LOS ANGELES, California (CNN) – Looking for love in all the wrong places — The FBI says 32 people from all over the world were swindled out of their money in a dating scam they’re calling, “One of the largest of its kind.”
Many of the victims were elderly women.
FBI agents arrested 11 people in Los Angeles, California and another three around the country. In all, 80 people are facing charges including fraud, money laundering and identity theft.
“We believe this is one of the largest cases of its kind in U.S. history,” said U.S. Attorney Nick Hanna.
Roughly $10 million was stolen, according to investigators, and all of it was done online.
“This case involved 32 confirmed victims. Victims were located in the United States as well as in Japan, the UK, Lebanon, China, Ukraine, China, Mexico, Germany, Indonesia, UAE and Trinidad and Tobago,” said Paul Delacourt, of the FBI.
They were the elderly, vulnerable, lonely or lovelorn on dating sites and social media as well as businesses that rely on wire transfers.
“At the center of the indictment are operatives here in Los Angeles who facilitated the fraud schemes by opening U.S. bank accounts where victims were directed to deposit their money,” Hanna said.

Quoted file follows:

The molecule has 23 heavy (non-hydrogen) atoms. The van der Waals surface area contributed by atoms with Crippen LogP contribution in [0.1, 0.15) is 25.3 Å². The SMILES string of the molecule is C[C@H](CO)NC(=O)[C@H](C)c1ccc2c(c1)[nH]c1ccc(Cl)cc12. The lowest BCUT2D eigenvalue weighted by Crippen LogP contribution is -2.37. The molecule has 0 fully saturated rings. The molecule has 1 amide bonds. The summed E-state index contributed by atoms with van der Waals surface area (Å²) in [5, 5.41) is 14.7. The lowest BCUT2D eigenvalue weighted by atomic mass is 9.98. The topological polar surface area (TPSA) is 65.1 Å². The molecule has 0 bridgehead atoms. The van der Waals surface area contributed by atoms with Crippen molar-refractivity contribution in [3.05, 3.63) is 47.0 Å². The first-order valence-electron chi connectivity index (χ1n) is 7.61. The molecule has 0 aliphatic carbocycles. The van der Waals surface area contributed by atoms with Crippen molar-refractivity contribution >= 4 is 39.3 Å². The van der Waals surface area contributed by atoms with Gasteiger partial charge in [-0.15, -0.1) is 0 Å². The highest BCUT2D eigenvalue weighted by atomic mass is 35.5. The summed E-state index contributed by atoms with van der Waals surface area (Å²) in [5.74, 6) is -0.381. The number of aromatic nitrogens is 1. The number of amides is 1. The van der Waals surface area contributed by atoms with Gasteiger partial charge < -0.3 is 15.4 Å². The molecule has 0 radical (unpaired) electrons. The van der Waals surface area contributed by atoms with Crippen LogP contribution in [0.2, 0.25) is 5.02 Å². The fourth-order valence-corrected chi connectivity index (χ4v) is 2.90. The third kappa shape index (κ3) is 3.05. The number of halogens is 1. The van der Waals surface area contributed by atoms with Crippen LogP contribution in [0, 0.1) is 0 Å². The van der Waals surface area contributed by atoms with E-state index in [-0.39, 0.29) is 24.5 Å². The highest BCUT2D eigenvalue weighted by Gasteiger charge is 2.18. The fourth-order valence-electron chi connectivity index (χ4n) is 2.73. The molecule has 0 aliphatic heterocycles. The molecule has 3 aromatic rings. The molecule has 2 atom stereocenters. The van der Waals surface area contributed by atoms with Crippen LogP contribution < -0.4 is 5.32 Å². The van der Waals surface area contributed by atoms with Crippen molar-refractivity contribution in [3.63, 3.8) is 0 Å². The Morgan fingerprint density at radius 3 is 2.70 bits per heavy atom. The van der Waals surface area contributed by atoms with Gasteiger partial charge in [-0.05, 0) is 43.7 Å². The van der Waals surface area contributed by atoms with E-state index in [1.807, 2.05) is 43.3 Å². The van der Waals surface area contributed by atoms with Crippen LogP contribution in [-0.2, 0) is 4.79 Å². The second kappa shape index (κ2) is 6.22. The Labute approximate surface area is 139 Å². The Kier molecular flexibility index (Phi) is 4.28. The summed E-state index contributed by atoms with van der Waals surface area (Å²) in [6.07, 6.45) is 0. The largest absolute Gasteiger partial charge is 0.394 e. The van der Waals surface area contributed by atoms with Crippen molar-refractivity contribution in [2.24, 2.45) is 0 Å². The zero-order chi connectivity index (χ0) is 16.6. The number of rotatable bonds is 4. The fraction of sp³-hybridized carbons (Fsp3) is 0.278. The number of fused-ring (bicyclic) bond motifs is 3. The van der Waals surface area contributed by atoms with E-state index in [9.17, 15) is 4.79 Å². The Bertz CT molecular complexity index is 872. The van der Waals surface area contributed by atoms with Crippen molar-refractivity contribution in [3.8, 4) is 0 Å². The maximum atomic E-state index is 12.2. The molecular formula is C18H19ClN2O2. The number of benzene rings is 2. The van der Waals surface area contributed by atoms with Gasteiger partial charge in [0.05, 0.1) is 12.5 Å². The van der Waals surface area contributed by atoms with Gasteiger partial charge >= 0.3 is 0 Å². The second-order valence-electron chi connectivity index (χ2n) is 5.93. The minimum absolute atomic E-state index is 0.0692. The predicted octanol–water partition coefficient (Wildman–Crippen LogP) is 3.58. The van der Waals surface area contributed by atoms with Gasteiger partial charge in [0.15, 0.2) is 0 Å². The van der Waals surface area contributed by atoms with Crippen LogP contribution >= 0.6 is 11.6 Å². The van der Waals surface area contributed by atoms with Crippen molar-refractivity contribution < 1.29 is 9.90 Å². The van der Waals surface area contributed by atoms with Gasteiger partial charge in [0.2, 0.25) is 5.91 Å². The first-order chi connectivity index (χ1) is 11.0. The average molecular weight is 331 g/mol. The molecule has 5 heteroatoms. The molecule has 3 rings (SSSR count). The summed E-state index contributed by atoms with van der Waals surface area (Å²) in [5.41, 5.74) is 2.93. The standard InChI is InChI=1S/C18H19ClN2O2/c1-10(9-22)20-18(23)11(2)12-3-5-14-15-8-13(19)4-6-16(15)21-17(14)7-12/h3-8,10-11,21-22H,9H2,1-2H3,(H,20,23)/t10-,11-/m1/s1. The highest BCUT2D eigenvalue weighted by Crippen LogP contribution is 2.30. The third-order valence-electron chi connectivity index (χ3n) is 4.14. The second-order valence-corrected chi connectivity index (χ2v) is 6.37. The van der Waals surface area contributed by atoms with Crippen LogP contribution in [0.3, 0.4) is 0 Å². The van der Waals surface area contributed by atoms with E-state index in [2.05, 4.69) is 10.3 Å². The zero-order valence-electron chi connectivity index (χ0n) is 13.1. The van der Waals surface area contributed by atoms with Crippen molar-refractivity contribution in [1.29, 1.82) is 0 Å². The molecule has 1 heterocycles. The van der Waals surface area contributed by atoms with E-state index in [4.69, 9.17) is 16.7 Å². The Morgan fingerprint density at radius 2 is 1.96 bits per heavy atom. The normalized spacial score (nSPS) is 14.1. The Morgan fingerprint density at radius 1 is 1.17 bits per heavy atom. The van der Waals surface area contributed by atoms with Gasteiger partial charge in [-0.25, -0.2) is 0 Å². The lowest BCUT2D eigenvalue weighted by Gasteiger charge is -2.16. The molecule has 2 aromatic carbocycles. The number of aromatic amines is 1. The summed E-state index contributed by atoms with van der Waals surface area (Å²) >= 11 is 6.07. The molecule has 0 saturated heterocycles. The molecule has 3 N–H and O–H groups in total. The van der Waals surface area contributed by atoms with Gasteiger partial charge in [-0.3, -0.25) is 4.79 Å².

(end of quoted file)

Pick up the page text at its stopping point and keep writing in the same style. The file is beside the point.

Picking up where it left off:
Among the many cases detailed in the sprawling 252-count indictment and complaint was a woman who thought she met a U.S. Army captain stationed in Syria online.
In reality, it was a scammer who asked for financial help to get a bag of diamonds out of the war-torn country.
Hanna said the woman — a recent widow who did not have a lot of money — lost more than $200,000.
On Facebook, an 81-year-old Hawaiian woman thought she met oil rig worker in Belgium.
In reality, it was a scammer who bilked her for $750,000.
There was also an Illinois family who thought they were wiring $135,000 to an escrow company.
In fact, the money went straight into a scammer’s account in LA.
These mass arrests are the culmination of a huge, more than two-year investigation.
Delacourt said more needs to be done, however.
“We are not going to arrest our way out of this problem, and so we continue to educate potential victims,” he said.
Investigators say this scam was run by two Nigerian men in the Los Angeles area with the help of associates back home and in other countries.